The Turkish demographic transition. Fertility and infant mortality
Jean-Marie Le Goff, Université de Lausanne
Yannic Forney, Université de Lausanne
The aim of our paper is to investigate links between fertility and infant mortality in Turkey between the sixties and the end of the 20th century. Demographic trends of this country show a decrease of the TFR and the infant mortality rate during this period. The context of this decrease is the progressive diffusion of contraceptives and the spread of childcare practices which improve the health of children. Our general hypothesis is that Turkey is actually in a demographic transition from a fertility regime in which prevails the quantity of children to a fertility regime based on the quality of children. According to this hypothesis, we wish to analyse correlations between fertility and infant mortality at the level of individuals. We expect a positive correlation, i.e., that lower (respectively higher) is the parity of a woman and lower (higher) is the probability that some of her children die. We suppose also that the adoption of the new behaviours of reducing fertility and “modern” childcare practices depend on several factors which improve the autonomy of women in households, like a high level of education or a non-arranged marriage. We will also suppose that these new behaviour are more often adopted in younger cohort and also in urban areas and the most developed regions of Turkey. Data used are the Turkish DHS data of 1998. In this survey were collected information on births and infant mortality of women aged between 15 and 49 years old. These data are analysed with techniques of event history analysis.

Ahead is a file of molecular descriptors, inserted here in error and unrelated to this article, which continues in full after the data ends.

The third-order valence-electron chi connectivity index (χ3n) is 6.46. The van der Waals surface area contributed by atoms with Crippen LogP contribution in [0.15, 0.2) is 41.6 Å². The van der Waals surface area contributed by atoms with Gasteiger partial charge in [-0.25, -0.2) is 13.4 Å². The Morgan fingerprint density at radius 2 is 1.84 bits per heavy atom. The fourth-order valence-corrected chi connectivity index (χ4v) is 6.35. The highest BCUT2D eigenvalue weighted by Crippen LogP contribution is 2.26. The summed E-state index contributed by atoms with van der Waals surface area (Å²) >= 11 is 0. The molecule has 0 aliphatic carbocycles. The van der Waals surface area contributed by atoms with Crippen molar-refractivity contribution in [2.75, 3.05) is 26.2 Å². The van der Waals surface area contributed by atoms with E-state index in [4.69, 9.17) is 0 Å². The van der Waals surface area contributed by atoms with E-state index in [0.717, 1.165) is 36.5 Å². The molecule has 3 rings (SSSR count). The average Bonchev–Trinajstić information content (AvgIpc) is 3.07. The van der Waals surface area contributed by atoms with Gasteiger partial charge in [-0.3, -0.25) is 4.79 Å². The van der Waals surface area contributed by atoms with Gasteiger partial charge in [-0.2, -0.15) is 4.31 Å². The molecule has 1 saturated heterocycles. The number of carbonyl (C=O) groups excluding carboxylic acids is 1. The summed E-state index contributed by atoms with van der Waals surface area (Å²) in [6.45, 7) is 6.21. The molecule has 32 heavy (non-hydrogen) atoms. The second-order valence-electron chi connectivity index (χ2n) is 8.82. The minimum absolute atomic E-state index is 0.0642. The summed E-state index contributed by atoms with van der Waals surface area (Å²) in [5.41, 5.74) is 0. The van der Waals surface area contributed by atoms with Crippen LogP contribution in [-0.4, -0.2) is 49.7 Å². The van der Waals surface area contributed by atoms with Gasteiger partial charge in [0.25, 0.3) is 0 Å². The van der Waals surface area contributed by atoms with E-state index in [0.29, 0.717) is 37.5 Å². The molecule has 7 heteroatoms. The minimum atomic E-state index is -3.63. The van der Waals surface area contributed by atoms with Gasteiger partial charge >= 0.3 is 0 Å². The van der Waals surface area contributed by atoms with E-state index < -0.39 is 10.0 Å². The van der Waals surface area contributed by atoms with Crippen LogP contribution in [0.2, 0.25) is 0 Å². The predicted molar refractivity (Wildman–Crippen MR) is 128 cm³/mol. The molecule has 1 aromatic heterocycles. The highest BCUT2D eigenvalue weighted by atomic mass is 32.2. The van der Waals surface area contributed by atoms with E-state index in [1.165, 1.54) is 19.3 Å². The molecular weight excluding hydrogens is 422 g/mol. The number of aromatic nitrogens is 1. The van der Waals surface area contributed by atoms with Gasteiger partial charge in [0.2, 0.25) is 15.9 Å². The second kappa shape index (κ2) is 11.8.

Presented in Session 56: Reproductive health and fertility